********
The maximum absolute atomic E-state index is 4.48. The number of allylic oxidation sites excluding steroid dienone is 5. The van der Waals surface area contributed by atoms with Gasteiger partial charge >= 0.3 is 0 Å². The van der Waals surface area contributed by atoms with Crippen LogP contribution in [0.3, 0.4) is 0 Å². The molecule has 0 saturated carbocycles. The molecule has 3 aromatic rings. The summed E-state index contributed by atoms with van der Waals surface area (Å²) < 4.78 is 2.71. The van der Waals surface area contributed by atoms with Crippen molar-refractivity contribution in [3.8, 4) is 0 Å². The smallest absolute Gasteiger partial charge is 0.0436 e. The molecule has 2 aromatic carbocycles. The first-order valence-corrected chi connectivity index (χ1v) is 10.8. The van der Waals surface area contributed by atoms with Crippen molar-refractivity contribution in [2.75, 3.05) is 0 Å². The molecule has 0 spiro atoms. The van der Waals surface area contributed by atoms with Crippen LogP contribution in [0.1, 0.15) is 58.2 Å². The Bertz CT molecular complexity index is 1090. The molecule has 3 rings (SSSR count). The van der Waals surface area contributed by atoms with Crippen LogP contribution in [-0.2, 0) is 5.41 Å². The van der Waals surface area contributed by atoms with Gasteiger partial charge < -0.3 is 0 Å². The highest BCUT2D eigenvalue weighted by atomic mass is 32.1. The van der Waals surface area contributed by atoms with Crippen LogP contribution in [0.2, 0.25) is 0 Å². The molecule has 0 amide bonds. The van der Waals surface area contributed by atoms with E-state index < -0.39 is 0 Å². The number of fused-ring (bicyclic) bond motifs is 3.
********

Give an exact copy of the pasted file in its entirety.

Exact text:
The maximum absolute atomic E-state index is 4.48. The number of allylic oxidation sites excluding steroid dienone is 5. The van der Waals surface area contributed by atoms with Gasteiger partial charge >= 0.3 is 0 Å². The van der Waals surface area contributed by atoms with Crippen LogP contribution in [0.3, 0.4) is 0 Å². The molecule has 0 saturated carbocycles. The molecule has 3 aromatic rings. The summed E-state index contributed by atoms with van der Waals surface area (Å²) < 4.78 is 2.71. The van der Waals surface area contributed by atoms with Crippen molar-refractivity contribution in [3.8, 4) is 0 Å². The smallest absolute Gasteiger partial charge is 0.0436 e. The molecule has 2 aromatic carbocycles. The first-order valence-corrected chi connectivity index (χ1v) is 10.8. The van der Waals surface area contributed by atoms with Crippen molar-refractivity contribution in [2.75, 3.05) is 0 Å². The molecule has 0 spiro atoms. The van der Waals surface area contributed by atoms with Crippen LogP contribution in [0.1, 0.15) is 58.2 Å². The Bertz CT molecular complexity index is 1090. The molecule has 3 rings (SSSR count). The van der Waals surface area contributed by atoms with Crippen LogP contribution in [-0.2, 0) is 5.41 Å². The van der Waals surface area contributed by atoms with Gasteiger partial charge < -0.3 is 0 Å². The highest BCUT2D eigenvalue weighted by atomic mass is 32.1. The van der Waals surface area contributed by atoms with Crippen LogP contribution in [0.2, 0.25) is 0 Å². The molecule has 0 amide bonds. The van der Waals surface area contributed by atoms with E-state index < -0.39 is 0 Å². The number of fused-ring (bicyclic) bond motifs is 3.